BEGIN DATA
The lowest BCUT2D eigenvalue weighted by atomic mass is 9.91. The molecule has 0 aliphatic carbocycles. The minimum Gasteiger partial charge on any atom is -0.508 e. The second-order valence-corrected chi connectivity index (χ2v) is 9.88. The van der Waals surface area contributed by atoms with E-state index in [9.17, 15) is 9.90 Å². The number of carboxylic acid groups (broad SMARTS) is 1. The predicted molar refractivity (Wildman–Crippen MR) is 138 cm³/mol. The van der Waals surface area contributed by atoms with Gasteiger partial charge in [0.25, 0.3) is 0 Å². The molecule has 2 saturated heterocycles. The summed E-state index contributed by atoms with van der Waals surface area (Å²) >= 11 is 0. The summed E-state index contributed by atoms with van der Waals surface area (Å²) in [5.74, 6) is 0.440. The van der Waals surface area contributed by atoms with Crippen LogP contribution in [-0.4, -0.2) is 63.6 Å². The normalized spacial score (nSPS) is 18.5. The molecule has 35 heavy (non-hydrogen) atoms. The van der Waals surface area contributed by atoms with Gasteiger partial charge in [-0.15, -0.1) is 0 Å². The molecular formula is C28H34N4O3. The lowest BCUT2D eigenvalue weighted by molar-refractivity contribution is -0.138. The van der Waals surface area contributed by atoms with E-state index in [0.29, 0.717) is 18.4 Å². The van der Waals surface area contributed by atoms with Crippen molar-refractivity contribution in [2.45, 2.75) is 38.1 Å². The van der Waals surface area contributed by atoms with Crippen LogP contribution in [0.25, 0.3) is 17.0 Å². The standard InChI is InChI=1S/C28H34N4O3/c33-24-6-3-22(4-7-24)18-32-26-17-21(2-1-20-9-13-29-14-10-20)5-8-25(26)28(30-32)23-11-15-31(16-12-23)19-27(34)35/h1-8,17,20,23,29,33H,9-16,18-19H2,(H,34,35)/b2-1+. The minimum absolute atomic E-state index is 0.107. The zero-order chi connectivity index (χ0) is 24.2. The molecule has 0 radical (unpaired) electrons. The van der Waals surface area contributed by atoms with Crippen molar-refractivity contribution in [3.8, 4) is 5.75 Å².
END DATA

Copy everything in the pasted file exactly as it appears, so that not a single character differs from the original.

The lowest BCUT2D eigenvalue weighted by atomic mass is 9.91. The molecule has 0 aliphatic carbocycles. The minimum Gasteiger partial charge on any atom is -0.508 e. The second-order valence-corrected chi connectivity index (χ2v) is 9.88. The van der Waals surface area contributed by atoms with E-state index in [9.17, 15) is 9.90 Å². The number of carboxylic acid groups (broad SMARTS) is 1. The predicted molar refractivity (Wildman–Crippen MR) is 138 cm³/mol. The van der Waals surface area contributed by atoms with Gasteiger partial charge in [0.25, 0.3) is 0 Å². The molecule has 2 saturated heterocycles. The summed E-state index contributed by atoms with van der Waals surface area (Å²) >= 11 is 0. The summed E-state index contributed by atoms with van der Waals surface area (Å²) in [5.74, 6) is 0.440. The van der Waals surface area contributed by atoms with Crippen LogP contribution in [-0.4, -0.2) is 63.6 Å². The normalized spacial score (nSPS) is 18.5. The molecule has 35 heavy (non-hydrogen) atoms. The van der Waals surface area contributed by atoms with Gasteiger partial charge in [-0.15, -0.1) is 0 Å². The molecular formula is C28H34N4O3. The lowest BCUT2D eigenvalue weighted by molar-refractivity contribution is -0.138. The van der Waals surface area contributed by atoms with E-state index in [0.29, 0.717) is 18.4 Å². The van der Waals surface area contributed by atoms with Crippen molar-refractivity contribution in [2.45, 2.75) is 38.1 Å². The van der Waals surface area contributed by atoms with Crippen LogP contribution in [0.25, 0.3) is 17.0 Å². The standard InChI is InChI=1S/C28H34N4O3/c33-24-6-3-22(4-7-24)18-32-26-17-21(2-1-20-9-13-29-14-10-20)5-8-25(26)28(30-32)23-11-15-31(16-12-23)19-27(34)35/h1-8,17,20,23,29,33H,9-16,18-19H2,(H,34,35)/b2-1+. The minimum absolute atomic E-state index is 0.107. The zero-order chi connectivity index (χ0) is 24.2. The molecule has 0 radical (unpaired) electrons. The van der Waals surface area contributed by atoms with Crippen molar-refractivity contribution in [3.8, 4) is 5.75 Å².